Voice-driven features – Advanced technologies for added-value services

The emergence of e-commerce platforms combined with the mobile revolution has changed the way millions of users around the world discover, select and order goods. These platforms are evolving at an incredibly fast pace to become a complete environment in which end-users (i.e., customers) are able to place orders within a few seconds. For example, it is now possible with some e-commerce platforms to fill-in your cart, remove items, and order them by simply asking your voice assistant to do so. This incredible user experience has been imagined, conceived and deployed to provide users with the possibility to buy more items in a shorter amount of time, hence a shortened customer journey.

From a technical point of view, these voice-driven features rely on advanced technologies which require rare and expensive skills to use, such as Speech-to-Text, Text-to-Speech, Spoken Language Understanding, and Dialogue management. Consequently, building solutions based on such technologies is currently reserved to the few companies that have internally acquired these skills. Moreover, voice technologies are tightly dependent on the targeted language. The effort required to provide a feature in one language is repeated when the feature is added to new language, as if the feature was developed from scratch. It is disappointing to see that such sophisticated, expensive and complicated technologies that could add greater user-value in high priority sectors such as education, health and security are used to build applications whose usefulness for the majority of end-users is not totally demonstrated.

It is very common in the history of computer science, and high-tech in general, that smart technologies are not leveraged to deliver concrete added value for the end-users. A well-known example that has impacted Internet users is the CAPTCHA program popularized by Luis von Ahn, who realized that he had unwittingly created a system that was frittering away, in ten-second increments, millions of hours of the most precious resource: human brain cycles. He subsequently founded a company that provides a login security layer that relies on human text extraction from blurred images. This security layer asks people to transcribe two words, where the first word is known and used to conduct the actual security verification whereas the second word is unknown and, in most cases, cannot be extracted with existing OCR techniques. Unconsciously, users passing through this security layer are giving possible transcriptions “for free”. The most proposed transcription is thus adopted as the potentially correct one. This was the origin of the enhanced version called reCAPTCHA. In the same fashion, Luis von Ahn also created Duolingo, a language training application that relies on the community to translate text while learning a foreign language in a playful manner.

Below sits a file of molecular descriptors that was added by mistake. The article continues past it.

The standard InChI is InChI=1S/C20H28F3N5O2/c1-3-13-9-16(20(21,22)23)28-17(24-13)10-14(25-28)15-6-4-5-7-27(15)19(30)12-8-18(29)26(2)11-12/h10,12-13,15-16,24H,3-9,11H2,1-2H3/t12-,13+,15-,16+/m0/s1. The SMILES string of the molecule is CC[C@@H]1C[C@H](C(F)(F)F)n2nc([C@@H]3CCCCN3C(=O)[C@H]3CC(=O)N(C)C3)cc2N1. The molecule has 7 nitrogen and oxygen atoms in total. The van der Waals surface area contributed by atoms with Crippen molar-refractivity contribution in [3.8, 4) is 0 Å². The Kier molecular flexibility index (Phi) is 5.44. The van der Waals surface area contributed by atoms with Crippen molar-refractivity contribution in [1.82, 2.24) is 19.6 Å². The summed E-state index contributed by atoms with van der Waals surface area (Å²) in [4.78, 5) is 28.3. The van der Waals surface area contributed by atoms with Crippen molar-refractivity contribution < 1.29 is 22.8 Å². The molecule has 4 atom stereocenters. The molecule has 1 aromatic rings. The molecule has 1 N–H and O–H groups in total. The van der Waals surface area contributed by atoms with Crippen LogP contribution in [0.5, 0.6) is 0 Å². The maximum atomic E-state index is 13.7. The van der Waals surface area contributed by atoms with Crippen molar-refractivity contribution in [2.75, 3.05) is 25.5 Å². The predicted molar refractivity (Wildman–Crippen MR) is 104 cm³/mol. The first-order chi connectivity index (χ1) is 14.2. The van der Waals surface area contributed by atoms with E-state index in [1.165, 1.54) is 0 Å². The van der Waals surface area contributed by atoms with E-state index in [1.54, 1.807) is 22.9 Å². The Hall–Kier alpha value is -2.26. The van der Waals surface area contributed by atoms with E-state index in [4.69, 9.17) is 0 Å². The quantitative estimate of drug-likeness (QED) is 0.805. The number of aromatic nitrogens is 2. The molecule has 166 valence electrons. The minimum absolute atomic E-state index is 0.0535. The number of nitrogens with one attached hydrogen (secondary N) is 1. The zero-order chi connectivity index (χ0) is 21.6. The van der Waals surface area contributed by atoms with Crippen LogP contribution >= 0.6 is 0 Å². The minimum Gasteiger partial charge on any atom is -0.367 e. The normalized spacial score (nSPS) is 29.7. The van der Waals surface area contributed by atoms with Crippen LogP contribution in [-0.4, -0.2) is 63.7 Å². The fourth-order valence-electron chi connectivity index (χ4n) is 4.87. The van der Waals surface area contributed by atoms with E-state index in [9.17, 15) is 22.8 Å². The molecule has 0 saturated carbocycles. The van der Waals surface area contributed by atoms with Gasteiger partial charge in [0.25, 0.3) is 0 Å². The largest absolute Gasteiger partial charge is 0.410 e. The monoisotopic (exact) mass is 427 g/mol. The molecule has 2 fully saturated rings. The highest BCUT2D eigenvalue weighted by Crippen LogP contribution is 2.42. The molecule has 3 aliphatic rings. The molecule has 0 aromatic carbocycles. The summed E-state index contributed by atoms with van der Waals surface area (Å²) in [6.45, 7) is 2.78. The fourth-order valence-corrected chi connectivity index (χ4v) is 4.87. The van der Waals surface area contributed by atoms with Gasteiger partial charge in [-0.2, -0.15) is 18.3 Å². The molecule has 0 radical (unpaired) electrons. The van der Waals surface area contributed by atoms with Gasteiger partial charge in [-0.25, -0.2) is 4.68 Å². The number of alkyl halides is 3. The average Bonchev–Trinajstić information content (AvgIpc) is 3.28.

While defining the COMPRISE use cases, we prioritized these usefulness aspects. The consortium was not eager to build fancy applications with little or no benefits to the end-users. This was challenging since the market of voice-based applications was still in its infancy, with very few concrete examples. Six different applications have been designed and are being developed, including:
⦁ a Notes app,
⦁ an e-Health app,
⦁ and the e-Commerce app described below.

As a use case provider in the COMPRISE project, Netfective decided to build upon mature technologies (i.e., e-commerce platforms and voice technologies) to propose an innovative e-commerce experience that lets end-users improve their language skills through a gamified approach. Concretely speaking, Netfective is building a multi-platform, privacy-aware, multilingual mobile application for e-commerce platform owners. The development of the application should be clear and feasible so that it does not require rare or expensive experts, the operation costs must be transparent and measurable and, last but not least, platform owners should not be locked into any vendors’ specific environment, technology or cloud.

The main idea behind our use case is to provide a layer of building blocks for a new online experience which combines health education (thanks to the Open Food Facts API), gamification through simple games and quizzes, and language education thanks to Machine Translation, Speech-to-Text, and Text-to-Speech.



The use case is COMPRISE-based, in other words, it eliminates third-party services as much as possible and consequently allows users to master the whole process, including voice features.

If you wish to get more information about the COMPRISE tools, check our Software page. Step-by-step instructions are provided to show you how to integrate your app into the COMPRISE ecosystem and get access to all voice-based components.


Written by:
Dr. Youssef RIDENE
Netfective Technology

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